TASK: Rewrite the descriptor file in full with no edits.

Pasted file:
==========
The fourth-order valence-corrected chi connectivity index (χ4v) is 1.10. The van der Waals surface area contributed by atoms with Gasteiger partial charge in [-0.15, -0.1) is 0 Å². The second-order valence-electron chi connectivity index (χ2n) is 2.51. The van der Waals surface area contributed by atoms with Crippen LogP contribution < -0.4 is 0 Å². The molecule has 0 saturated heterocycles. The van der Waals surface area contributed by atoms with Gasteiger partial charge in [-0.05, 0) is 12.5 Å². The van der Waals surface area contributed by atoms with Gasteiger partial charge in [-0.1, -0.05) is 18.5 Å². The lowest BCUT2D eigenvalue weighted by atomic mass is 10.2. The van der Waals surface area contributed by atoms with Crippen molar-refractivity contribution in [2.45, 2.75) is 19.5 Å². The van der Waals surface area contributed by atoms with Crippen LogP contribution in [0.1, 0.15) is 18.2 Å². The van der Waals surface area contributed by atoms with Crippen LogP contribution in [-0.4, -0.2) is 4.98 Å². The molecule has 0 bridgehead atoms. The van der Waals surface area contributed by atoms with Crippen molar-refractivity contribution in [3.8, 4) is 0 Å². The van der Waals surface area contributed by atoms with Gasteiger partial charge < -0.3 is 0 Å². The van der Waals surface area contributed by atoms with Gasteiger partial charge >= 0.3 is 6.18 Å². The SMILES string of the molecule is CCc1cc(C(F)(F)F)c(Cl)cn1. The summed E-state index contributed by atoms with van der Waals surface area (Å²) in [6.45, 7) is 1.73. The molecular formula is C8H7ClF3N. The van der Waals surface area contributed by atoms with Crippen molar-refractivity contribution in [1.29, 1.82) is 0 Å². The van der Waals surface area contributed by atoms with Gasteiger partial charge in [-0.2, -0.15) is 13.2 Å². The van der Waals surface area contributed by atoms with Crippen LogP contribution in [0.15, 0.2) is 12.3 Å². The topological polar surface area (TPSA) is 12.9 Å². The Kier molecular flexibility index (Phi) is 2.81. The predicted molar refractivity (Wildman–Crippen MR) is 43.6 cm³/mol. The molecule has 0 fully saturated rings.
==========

The fourth-order valence-corrected chi connectivity index (χ4v) is 1.10. The van der Waals surface area contributed by atoms with Gasteiger partial charge in [-0.15, -0.1) is 0 Å². The second-order valence-electron chi connectivity index (χ2n) is 2.51. The van der Waals surface area contributed by atoms with Crippen LogP contribution < -0.4 is 0 Å². The molecule has 0 saturated heterocycles. The van der Waals surface area contributed by atoms with Gasteiger partial charge in [-0.05, 0) is 12.5 Å². The van der Waals surface area contributed by atoms with Gasteiger partial charge in [-0.1, -0.05) is 18.5 Å². The lowest BCUT2D eigenvalue weighted by atomic mass is 10.2. The van der Waals surface area contributed by atoms with Crippen molar-refractivity contribution in [2.45, 2.75) is 19.5 Å². The van der Waals surface area contributed by atoms with Crippen LogP contribution in [0.1, 0.15) is 18.2 Å². The van der Waals surface area contributed by atoms with Crippen LogP contribution in [-0.4, -0.2) is 4.98 Å². The molecule has 0 bridgehead atoms. The van der Waals surface area contributed by atoms with Crippen molar-refractivity contribution in [3.8, 4) is 0 Å². The van der Waals surface area contributed by atoms with Gasteiger partial charge < -0.3 is 0 Å². The van der Waals surface area contributed by atoms with Gasteiger partial charge >= 0.3 is 6.18 Å². The SMILES string of the molecule is CCc1cc(C(F)(F)F)c(Cl)cn1. The summed E-state index contributed by atoms with van der Waals surface area (Å²) in [6.45, 7) is 1.73. The molecular formula is C8H7ClF3N. The van der Waals surface area contributed by atoms with Crippen molar-refractivity contribution in [1.29, 1.82) is 0 Å². The van der Waals surface area contributed by atoms with Gasteiger partial charge in [-0.2, -0.15) is 13.2 Å². The van der Waals surface area contributed by atoms with Crippen LogP contribution in [0.15, 0.2) is 12.3 Å². The topological polar surface area (TPSA) is 12.9 Å². The Kier molecular flexibility index (Phi) is 2.81. The predicted molar refractivity (Wildman–Crippen MR) is 43.6 cm³/mol. The molecule has 0 fully saturated rings.